Not enough is known about the safety of using Thunder God vine during breast-feeding. Stay on the safe side and avoid use.

Weakened immune system: Large doses of Thunder God vine might weaken the immune system. If you already have a weakened immune system due to HIV/AIDS, medications used to reduce the chance of organ transplant rejection, or for other reasons, avoid using Thunder God vine. It might decrease your body’s ability to fight off infection.

Weakened bones (osteoporosis): Thunder God vine can reduce bone strength. If you have osteoporosis or are likely to develop it, don’t use Thunder God vine.

Moderate Interaction. Be cautious with this combination:

Medications that decrease the immune system (Immunosuppressants) interacts with Thunder God VINE
Large doses of Thunder God vine might decrease the immune system. Taking Thunder God vine along with other medications that decrease the immune system might decrease the immune system too much. Avoid taking Thunder God vine with medications that decrease the immune system.

Some medications that decrease the immune system include azathioprine (Imuran), basiliximab (Simulect), cyclosporine (Neoral, Sandimmune), daclizumab (Zenapax), muromonab-CD3 (OKT3, Orthoclone OKT3), mycophenolate (CellCept), tacrolimus (FK506, Prograf), sirolimus (Rapamune), prednisone (Deltasone, Orasone), corticosteroids (glucocorticoids), and others.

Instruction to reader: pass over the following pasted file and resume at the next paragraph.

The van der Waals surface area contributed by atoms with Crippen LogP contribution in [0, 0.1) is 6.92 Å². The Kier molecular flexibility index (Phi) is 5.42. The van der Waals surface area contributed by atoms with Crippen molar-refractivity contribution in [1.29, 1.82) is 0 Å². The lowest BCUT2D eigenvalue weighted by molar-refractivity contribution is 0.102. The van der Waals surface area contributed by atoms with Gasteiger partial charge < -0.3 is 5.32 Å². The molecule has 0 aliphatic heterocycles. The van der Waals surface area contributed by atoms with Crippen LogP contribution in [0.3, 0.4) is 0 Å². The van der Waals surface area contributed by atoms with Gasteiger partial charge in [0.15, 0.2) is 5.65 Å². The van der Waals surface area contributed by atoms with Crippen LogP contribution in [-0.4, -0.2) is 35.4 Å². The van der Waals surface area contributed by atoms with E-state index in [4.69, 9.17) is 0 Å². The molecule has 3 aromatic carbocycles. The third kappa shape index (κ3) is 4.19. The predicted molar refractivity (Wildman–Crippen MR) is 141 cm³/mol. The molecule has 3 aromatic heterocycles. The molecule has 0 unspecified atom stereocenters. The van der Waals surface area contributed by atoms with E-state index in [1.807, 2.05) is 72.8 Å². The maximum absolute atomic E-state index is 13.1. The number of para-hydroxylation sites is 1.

Vitamin Supplement Ingredients

Please Note:

Tell all your health care providers about any complementary health practices you use. Give them a full picture of what you do to manage your health. This will help ensure coordinated and safe care.


The information presented is believed to be accurate, however, the publisher accepts no responsibility for the accuracy of the information provided, and the reader assumes all risk for its use. These statements have not been evaluated by the Food and Drug Administration (FDA). These products are not meant to diagnose‚ treat or cure any disease or medical condition. Please consult your doctor before starting any exercise or nutritional supplement program or before using these or any product during pregnancy or if you have a serious medical condition.

About the Author:

McGuinnessPublishing™ is an authoritative source for information about Vitamin Supplement Ingredients and their use. The information provided on this site is intended for your general knowledge only and is not a substitute for professional medical advice or treatment for specific medical conditions. Always seek the advice of your physician or other qualified health care provider with any questions you may have regarding a medical condition. The information on this website is not intended to diagnose, treat, cure or prevent any disease. Never disregard medical advice or delay in seeking it because of something you have read on this or any website. We always urge you to consult your doctor before taking any vitamins or supplements due to potential side effects.